As ransomware has increased in potency and sophistication, whether in the form of Ransomware 2.0, Ransomware 3.0, or RaaS, it is imperative that companies review what constitutes a capable and appropriate data management and protection strategy, and the technology that is required as the backbone of that strategy. These best-practices and technology are vital to maintaining or establishing a state of cyber resilience:

  1. Embrace your data generation and invest in protective backup technology: Increased technology adoption has resulted in excessive data generation that IT and security teams must now adequately manage, govern, and protect, to benefit from it. Make sure you are backing up data regularly and cleanly, not from infected backups. If a company is infected it is important to notice the malicious activity early. The best next-gen data management technology will leverage AI and machine learning capabilities to help detect anomalies, as these are usually indicators of suspicious activity, and then alert the necessary IT and Security team members to investigate. This is important, as early detection will help reduce the blast radius of a ransomware attack, help ensure that future backups do not contain malicious files, and should identify a clean point to recover from amongst your existing backups.
  2. Review your data policies and management approach: Consider how you are collecting, governing, managing, storing, protecting, and backing up data. Relying on the way data has always been managed, and with legacy data management technology, isn’t enough in today’s cyber threat environment. Work backwards from the outcome you are looking to achieve and review your data management technology based on its next-gen capabilities.
  1. Invest in immutable and encrypted data management technology: Invest in a data management platform that has immutability baked in and not added as an afterthought. Immutable backups and their data cannot be modified, encrypted or deleted, making them one of the purest ways to tackle ransomware as they ensure the original back job is kept inaccessible. If data can be recovered from immutable backups then organisations can have greater confidence they are recovering cleanly from their desired recovery point. Data that is backed up should always be encrypted either at rest or in transit over a network, with AES 256-bit encryption to secure data.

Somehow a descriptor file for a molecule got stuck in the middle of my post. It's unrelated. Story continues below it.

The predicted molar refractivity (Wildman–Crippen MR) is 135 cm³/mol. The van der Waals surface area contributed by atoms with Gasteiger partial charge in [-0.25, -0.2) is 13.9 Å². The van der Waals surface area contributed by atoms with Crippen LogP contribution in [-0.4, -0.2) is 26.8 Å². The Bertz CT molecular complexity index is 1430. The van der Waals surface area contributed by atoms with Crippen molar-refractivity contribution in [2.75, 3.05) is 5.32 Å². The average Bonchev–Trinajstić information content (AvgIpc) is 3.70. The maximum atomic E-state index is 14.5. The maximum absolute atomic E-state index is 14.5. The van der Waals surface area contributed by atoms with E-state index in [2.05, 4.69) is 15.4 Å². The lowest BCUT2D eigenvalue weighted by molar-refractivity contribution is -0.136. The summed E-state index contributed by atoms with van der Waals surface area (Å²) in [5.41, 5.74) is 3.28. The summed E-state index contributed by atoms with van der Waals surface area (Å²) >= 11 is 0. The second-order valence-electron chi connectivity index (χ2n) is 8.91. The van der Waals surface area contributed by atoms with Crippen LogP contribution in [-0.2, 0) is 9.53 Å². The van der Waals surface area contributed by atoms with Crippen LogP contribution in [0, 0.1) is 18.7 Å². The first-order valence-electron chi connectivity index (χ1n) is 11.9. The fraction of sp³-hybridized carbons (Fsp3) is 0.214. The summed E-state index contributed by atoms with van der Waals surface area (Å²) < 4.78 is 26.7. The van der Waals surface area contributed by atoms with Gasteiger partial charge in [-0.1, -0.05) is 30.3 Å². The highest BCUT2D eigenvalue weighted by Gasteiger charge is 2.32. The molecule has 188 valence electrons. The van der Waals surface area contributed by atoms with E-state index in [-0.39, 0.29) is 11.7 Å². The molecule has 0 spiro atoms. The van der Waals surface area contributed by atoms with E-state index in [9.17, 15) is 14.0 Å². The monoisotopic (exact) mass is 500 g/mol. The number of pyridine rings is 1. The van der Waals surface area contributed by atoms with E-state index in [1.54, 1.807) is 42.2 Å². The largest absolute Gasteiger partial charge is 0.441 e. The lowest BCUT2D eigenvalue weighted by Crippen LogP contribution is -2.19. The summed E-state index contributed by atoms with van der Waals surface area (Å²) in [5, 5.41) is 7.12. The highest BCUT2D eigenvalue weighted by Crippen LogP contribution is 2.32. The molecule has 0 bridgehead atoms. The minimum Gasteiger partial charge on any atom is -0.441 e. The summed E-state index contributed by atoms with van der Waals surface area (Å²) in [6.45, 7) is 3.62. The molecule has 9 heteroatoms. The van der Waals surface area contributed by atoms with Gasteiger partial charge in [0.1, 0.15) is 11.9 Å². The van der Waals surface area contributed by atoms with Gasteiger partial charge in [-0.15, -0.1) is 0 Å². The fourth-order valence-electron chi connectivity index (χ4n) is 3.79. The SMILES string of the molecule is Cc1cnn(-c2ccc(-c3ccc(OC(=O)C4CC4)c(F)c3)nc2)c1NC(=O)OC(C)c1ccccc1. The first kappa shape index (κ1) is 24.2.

1. Add a +1 to the 3-2-1 rule for backups: Under the traditional 3-2-1 rule, you must have at least three copies of your data, store the copies on two different types of media, and keep one backup copy offline or offsite. This simple approach means you will always have an available and usable backup of your data and systems. Offsite and offline backups not only limit and insulate against the effects of ransomware but help to maintain business continuity. However, now it’s time to consider going beyond by adding a +1 to the 3-2-1 rule by leveraging data isolation solutions that provide an isolated and protected backup that can be quickly restored from – they may even be more cost effective too.
  2. Practice makes perfect: You may already have a backup schedule and may have implemented the 3-2-1 rule, potential even a +1. however, testing the implementation of your backup and recovery solutions, and how long it will take to recover from your backup is vital. 

Ransomware poses an incredible technology and security challenge for both CIOs and CISOs, and their respective teams. Focusing purely on traditional cyber defences such as network, perimeter, endpoint and application security is no longer sufficient. Data protection and recoverability are vital to business and operational continuity, and the best way to build a solid foundation for this is via data management technology that prioritizes high-quality backups.

By Sathish Murthy, Director of Systems Engineering at Cohesity